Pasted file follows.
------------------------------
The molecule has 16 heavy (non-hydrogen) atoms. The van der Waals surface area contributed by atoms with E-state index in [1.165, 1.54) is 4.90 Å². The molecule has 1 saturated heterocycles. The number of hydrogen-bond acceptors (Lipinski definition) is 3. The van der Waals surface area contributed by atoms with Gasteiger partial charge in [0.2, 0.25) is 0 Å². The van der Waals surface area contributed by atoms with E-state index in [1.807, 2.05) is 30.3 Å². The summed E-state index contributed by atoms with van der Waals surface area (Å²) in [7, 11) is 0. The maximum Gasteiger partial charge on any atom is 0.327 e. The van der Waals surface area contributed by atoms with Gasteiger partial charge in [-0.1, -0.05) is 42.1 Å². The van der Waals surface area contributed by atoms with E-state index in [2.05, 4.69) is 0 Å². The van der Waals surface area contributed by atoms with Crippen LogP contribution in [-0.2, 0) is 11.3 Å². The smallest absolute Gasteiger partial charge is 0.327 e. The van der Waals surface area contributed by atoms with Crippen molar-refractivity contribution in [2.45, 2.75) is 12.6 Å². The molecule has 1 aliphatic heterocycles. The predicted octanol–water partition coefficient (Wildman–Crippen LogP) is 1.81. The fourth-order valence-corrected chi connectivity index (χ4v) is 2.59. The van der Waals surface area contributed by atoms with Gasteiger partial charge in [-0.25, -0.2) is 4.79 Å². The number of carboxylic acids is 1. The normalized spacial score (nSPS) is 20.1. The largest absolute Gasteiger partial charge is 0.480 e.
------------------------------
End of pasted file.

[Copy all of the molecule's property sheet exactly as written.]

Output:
The molecule has 16 heavy (non-hydrogen) atoms. The van der Waals surface area contributed by atoms with E-state index in [1.165, 1.54) is 4.90 Å². The molecule has 1 saturated heterocycles. The number of hydrogen-bond acceptors (Lipinski definition) is 3. The van der Waals surface area contributed by atoms with Gasteiger partial charge in [0.2, 0.25) is 0 Å². The van der Waals surface area contributed by atoms with E-state index in [1.807, 2.05) is 30.3 Å². The summed E-state index contributed by atoms with van der Waals surface area (Å²) in [7, 11) is 0. The maximum Gasteiger partial charge on any atom is 0.327 e. The van der Waals surface area contributed by atoms with Gasteiger partial charge in [-0.1, -0.05) is 42.1 Å². The van der Waals surface area contributed by atoms with E-state index in [2.05, 4.69) is 0 Å². The van der Waals surface area contributed by atoms with Crippen LogP contribution in [-0.2, 0) is 11.3 Å². The smallest absolute Gasteiger partial charge is 0.327 e. The van der Waals surface area contributed by atoms with Crippen molar-refractivity contribution in [2.45, 2.75) is 12.6 Å². The molecule has 1 aliphatic heterocycles. The predicted octanol–water partition coefficient (Wildman–Crippen LogP) is 1.81. The fourth-order valence-corrected chi connectivity index (χ4v) is 2.59. The van der Waals surface area contributed by atoms with Gasteiger partial charge in [-0.25, -0.2) is 4.79 Å². The number of carboxylic acids is 1. The normalized spacial score (nSPS) is 20.1. The largest absolute Gasteiger partial charge is 0.480 e.